The key to effectively building a high VO2 Max is to spend about 80% of your cardio training time in Zone 2, and the other 20% doing higher-intensity workouts.
This will give you the optimal balance of a high VO2 Max with a wide, stable base of Zone 2 Cardio to stand on.
Zone 2 training
This is your bread and butter. You want to build a strong foundation of cardiorespiratory fitness, which is where the Zone 2 training comes in.
Zone 2 training typically means longer, lower-intensity workouts. If you’re a runner, we call these LSD, or “Long, Slow Distance”.
Fortunately, Zone 2 training is not super complicated. You’re said to be in the Zone 2 range when you are at about 61 to 70% of your maximum heart rate.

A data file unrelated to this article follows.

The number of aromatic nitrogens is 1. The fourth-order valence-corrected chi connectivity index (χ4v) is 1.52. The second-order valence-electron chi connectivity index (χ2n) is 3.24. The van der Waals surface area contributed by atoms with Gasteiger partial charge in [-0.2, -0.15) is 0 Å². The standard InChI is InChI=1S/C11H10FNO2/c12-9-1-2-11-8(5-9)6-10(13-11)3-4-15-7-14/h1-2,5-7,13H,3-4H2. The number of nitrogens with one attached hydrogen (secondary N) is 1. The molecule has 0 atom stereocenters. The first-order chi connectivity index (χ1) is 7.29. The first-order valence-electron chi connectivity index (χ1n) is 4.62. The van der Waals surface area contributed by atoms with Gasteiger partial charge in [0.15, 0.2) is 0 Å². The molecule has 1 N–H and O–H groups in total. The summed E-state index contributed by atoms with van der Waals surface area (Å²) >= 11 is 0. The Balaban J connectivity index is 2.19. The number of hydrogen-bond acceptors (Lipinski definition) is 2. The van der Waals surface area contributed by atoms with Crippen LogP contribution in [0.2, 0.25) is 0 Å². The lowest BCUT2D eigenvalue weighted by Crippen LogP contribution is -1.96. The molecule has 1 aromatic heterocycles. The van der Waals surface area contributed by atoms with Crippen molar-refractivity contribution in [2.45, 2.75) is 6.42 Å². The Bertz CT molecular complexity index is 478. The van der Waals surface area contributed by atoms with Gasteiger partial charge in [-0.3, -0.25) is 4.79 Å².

If you have an Apple Watch, it tells you when you’re in Zone 2. But I’ve found the best indicator is to just feel it out. You know you’re in the right zone when you start to feel like you’re getting a good workout in. You can still maintain a conversation but don’t really want to.
Ideally, you shoot for 180–220 minutes of Zone 2 cardio each week. Here’s my breakdown:
Sunday: 60–70 minutes of running
Tuesday: 30–40 minutes of running
Thursday: 30–40 minutes of running
M/W/Sa: 10–15 minutes of running after lifting (as needed to hit my target)
Most weeks I hit my 180-minute target. Some weeks I’m over. And some I’m a little under, but I don’t stress it too much.
In my program, I’ve dedicated one day a week (I chose Friday) for my High Intensity training.